The ruling by U.S. District Judge Andrew Hanen, a President George W. Bush appointee with a history of controversial anti-immigration rulings, doesn’t say whether the president’s action is legal or constitutional. It does, however, suggest that Hanen is seriously considering siding with the 26 states that are suing to halt the order.
The ruling blocks the order from being implemented while Hanen decides on the legal merits of the case, and it also finds that the administration should have allowed a longer public comment period on the action.
Hanen has been a vocal opponent of Obama’s executive action. His opinion inaccurately characterizes the action, which does not provide an avenue to full citizenship, as “amnesty.” Hanen in a December order said that the federal government had taken a “dangerous course of action” when it did not bring charges against an undocumented mother who had been reunited with her 10-year-old daughter.
Roe has collapsed and Texas is in chaos.
Stay up to date with The Fallout, a newsletter from our expert journalists.
Attorney General Eric Holder on Tuesday called Hanen’s injunction an “interim step” in a long process and “a decision by one federal district court judge.” The Department of Justice is expected to appeal the decision.
“The Department of Justice, legal scholars, immigration experts, and the district court in Washington, D.C. have determined that the President’s actions are well within his legal authority,” said a White House statement issued Tuesday.
The president’s executive action, which would protect nearly five million immigrants from deportation and allow them to apply for work permits, expanded one existing deportation-relief program and created another. It allowed immigrants older than 30 who came to the United States as children to apply for the Deferred Action for Childhood Arrivals (DACA) program, and it created the Deferred Action for Parents of Americans (DAPA) program to protect undocumented parents of U.S. citizens or lawful permanent residents.
The Department of Homeland Security (DHS) was supposed to start accepting applications on Wednesday for new DACA recipients, but now that will have to wait. Depending on how the legal battle plays out, implementation of DAPA in May could also be delayed.
“As an organization committed to the health and rights of immigrant Latinas and their families, we are deeply disappointed with today’s decision,” Jessica González-Rojas, executive director of the National Latina Institute for Reproductive Health, said in a statement.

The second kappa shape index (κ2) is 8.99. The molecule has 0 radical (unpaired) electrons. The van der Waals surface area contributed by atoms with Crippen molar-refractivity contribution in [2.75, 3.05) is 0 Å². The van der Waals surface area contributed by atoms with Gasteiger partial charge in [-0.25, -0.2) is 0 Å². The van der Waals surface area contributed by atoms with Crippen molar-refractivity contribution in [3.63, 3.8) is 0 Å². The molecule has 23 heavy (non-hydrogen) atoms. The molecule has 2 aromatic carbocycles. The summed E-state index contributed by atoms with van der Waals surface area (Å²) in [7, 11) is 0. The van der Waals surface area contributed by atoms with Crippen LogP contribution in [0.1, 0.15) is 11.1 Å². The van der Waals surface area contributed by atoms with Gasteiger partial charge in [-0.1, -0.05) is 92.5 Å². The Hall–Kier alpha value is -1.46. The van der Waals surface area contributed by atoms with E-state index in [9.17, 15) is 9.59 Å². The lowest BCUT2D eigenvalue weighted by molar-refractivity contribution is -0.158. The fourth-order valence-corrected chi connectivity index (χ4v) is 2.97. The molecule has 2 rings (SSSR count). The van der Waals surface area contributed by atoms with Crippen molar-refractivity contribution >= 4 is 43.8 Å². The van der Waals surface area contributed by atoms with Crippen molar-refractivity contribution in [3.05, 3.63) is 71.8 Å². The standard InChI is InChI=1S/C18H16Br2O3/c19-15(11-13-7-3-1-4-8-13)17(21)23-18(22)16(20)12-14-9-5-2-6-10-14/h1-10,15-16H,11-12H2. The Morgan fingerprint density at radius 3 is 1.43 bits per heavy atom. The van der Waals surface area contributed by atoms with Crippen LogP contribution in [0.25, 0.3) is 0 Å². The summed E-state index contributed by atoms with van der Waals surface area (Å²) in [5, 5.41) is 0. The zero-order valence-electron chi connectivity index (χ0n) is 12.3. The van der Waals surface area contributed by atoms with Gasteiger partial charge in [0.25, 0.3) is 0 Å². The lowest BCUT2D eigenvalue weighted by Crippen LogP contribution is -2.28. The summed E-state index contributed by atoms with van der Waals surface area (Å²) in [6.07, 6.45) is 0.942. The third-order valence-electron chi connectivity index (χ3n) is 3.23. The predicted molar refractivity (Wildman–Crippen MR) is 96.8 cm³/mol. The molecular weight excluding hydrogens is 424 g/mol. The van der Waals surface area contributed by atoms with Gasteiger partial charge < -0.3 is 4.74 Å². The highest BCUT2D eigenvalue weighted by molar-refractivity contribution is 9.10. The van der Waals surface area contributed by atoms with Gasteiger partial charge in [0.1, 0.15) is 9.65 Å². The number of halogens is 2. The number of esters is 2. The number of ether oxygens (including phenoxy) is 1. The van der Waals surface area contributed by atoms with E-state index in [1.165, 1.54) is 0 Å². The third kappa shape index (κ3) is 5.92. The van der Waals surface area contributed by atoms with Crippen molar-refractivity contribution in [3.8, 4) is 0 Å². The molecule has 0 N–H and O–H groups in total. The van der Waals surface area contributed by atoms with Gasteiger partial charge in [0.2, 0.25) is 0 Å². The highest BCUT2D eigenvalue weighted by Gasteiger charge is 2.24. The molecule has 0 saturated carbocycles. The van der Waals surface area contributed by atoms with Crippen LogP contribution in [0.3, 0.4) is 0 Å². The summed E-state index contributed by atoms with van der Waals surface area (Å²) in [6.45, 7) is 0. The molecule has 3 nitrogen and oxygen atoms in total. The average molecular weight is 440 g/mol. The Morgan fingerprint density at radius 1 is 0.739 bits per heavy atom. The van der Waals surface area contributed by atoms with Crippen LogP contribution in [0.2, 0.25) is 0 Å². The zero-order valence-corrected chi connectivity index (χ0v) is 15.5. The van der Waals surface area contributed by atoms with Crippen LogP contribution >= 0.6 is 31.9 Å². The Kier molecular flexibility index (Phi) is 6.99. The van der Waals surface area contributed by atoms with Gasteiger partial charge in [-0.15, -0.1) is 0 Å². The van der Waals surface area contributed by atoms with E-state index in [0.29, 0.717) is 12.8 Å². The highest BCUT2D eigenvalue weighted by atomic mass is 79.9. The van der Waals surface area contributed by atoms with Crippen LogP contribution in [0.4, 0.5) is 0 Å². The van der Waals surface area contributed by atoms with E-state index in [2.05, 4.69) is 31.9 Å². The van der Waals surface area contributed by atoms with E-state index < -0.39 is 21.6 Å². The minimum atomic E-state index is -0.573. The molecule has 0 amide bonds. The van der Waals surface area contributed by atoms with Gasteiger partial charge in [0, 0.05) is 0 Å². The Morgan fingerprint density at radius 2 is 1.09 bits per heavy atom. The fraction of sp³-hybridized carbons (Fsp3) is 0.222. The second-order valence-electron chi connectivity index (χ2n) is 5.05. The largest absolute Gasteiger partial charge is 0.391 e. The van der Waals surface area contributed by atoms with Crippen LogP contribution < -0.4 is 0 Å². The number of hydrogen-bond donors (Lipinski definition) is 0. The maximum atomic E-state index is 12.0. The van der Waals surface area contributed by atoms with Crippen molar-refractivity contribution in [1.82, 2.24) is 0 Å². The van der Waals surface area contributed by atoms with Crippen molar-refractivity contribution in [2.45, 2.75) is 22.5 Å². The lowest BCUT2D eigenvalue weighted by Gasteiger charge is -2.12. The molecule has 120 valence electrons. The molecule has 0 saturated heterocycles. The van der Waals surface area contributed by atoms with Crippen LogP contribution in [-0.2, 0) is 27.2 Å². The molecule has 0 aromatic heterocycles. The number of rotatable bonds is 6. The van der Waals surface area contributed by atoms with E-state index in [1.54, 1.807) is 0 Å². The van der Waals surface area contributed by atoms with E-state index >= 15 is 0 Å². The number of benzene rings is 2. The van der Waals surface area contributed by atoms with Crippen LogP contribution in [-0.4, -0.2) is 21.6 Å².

DAPA and the expanded DACA should be allowed to go forward, González-Rojas said, because they would “save lives, keep families together, and ensure that immigrant women and families can contribute to our nation’s shared prosperity without the constant threat of deportation.”
Some advocates worry that even a temporarily delay would create a chilling effect, worsening the challenges organizers have with finding eligible immigrants and convincing them that it’s safe to apply for the program.
To help avoid this, advocates, immigrants, and elected officials held more than 75 “Ready for DACA” and “Ready for DAPA” events around the country to continue preparing for registration in spite of the ruling.
The injunction doesn’t appear to be having any effect on the standoff over DHS funding in Congress. Republicans can’t force a bill defunding several of the president’s immigration programs past a Democratic filibuster, and Obama has threatened to veto any such bill if it did pass through both chambers.
Instead of being appeased by the judge’s order, Republican leadership continued Tuesday to demand that Democrats end their Senate filibuster. And Democrats aren’t discouraged enough by the ruling to budge.
“This procedural ruling, in our opinion, is very unlikely to be upheld, but regardless of the outcome Democrats remain united in our belief that funding for the Department of Homeland Security should not be used as a ransom by Republicans, period,” Sen. Chuck Schumer (D-NY) said in a statement.